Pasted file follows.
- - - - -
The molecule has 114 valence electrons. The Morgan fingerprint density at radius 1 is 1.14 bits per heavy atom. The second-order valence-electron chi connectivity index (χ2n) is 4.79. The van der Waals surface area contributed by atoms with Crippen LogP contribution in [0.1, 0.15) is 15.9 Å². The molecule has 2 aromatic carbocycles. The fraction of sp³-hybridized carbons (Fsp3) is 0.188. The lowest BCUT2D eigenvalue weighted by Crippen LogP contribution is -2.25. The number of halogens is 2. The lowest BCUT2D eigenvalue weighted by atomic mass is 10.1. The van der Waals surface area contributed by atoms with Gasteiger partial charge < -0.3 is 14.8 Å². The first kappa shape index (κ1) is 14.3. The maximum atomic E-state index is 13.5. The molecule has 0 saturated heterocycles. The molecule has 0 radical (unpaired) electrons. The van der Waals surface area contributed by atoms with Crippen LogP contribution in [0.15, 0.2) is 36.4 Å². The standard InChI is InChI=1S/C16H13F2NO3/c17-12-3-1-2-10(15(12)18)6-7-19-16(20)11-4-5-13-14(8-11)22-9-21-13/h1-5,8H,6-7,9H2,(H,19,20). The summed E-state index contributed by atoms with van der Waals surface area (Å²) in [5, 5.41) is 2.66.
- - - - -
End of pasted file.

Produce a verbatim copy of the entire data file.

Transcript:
The molecule has 114 valence electrons. The Morgan fingerprint density at radius 1 is 1.14 bits per heavy atom. The second-order valence-electron chi connectivity index (χ2n) is 4.79. The van der Waals surface area contributed by atoms with Crippen LogP contribution in [0.1, 0.15) is 15.9 Å². The molecule has 2 aromatic carbocycles. The fraction of sp³-hybridized carbons (Fsp3) is 0.188. The lowest BCUT2D eigenvalue weighted by Crippen LogP contribution is -2.25. The number of halogens is 2. The lowest BCUT2D eigenvalue weighted by atomic mass is 10.1. The van der Waals surface area contributed by atoms with Gasteiger partial charge < -0.3 is 14.8 Å². The first kappa shape index (κ1) is 14.3. The maximum atomic E-state index is 13.5. The molecule has 0 saturated heterocycles. The molecule has 0 radical (unpaired) electrons. The van der Waals surface area contributed by atoms with Crippen LogP contribution in [0.15, 0.2) is 36.4 Å². The standard InChI is InChI=1S/C16H13F2NO3/c17-12-3-1-2-10(15(12)18)6-7-19-16(20)11-4-5-13-14(8-11)22-9-21-13/h1-5,8H,6-7,9H2,(H,19,20). The summed E-state index contributed by atoms with van der Waals surface area (Å²) in [5, 5.41) is 2.66.